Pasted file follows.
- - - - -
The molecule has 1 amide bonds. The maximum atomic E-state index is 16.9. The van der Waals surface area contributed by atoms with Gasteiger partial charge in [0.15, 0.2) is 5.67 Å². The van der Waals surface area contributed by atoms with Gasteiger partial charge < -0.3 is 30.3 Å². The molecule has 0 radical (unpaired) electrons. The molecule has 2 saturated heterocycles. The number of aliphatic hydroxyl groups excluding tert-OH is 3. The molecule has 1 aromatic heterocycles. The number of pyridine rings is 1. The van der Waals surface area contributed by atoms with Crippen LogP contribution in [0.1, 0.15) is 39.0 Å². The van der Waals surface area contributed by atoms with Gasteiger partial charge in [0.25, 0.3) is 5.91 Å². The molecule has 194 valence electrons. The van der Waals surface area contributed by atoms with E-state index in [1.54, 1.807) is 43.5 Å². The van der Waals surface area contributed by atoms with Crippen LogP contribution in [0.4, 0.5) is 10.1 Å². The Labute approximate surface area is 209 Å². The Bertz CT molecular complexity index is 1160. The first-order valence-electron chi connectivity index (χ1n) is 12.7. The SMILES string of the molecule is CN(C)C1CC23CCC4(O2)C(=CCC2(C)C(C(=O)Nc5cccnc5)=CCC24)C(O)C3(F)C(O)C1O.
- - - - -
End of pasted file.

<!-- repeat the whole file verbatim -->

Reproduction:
The molecule has 1 amide bonds. The maximum atomic E-state index is 16.9. The van der Waals surface area contributed by atoms with Gasteiger partial charge in [0.15, 0.2) is 5.67 Å². The van der Waals surface area contributed by atoms with Gasteiger partial charge < -0.3 is 30.3 Å². The molecule has 0 radical (unpaired) electrons. The molecule has 2 saturated heterocycles. The number of aliphatic hydroxyl groups excluding tert-OH is 3. The molecule has 1 aromatic heterocycles. The number of pyridine rings is 1. The van der Waals surface area contributed by atoms with Crippen LogP contribution in [0.1, 0.15) is 39.0 Å². The van der Waals surface area contributed by atoms with Gasteiger partial charge in [0.25, 0.3) is 5.91 Å². The molecule has 194 valence electrons. The van der Waals surface area contributed by atoms with E-state index in [1.54, 1.807) is 43.5 Å². The van der Waals surface area contributed by atoms with Crippen LogP contribution in [0.4, 0.5) is 10.1 Å². The Labute approximate surface area is 209 Å². The Bertz CT molecular complexity index is 1160. The first-order valence-electron chi connectivity index (χ1n) is 12.7. The SMILES string of the molecule is CN(C)C1CC23CCC4(O2)C(=CCC2(C)C(C(=O)Nc5cccnc5)=CCC24)C(O)C3(F)C(O)C1O.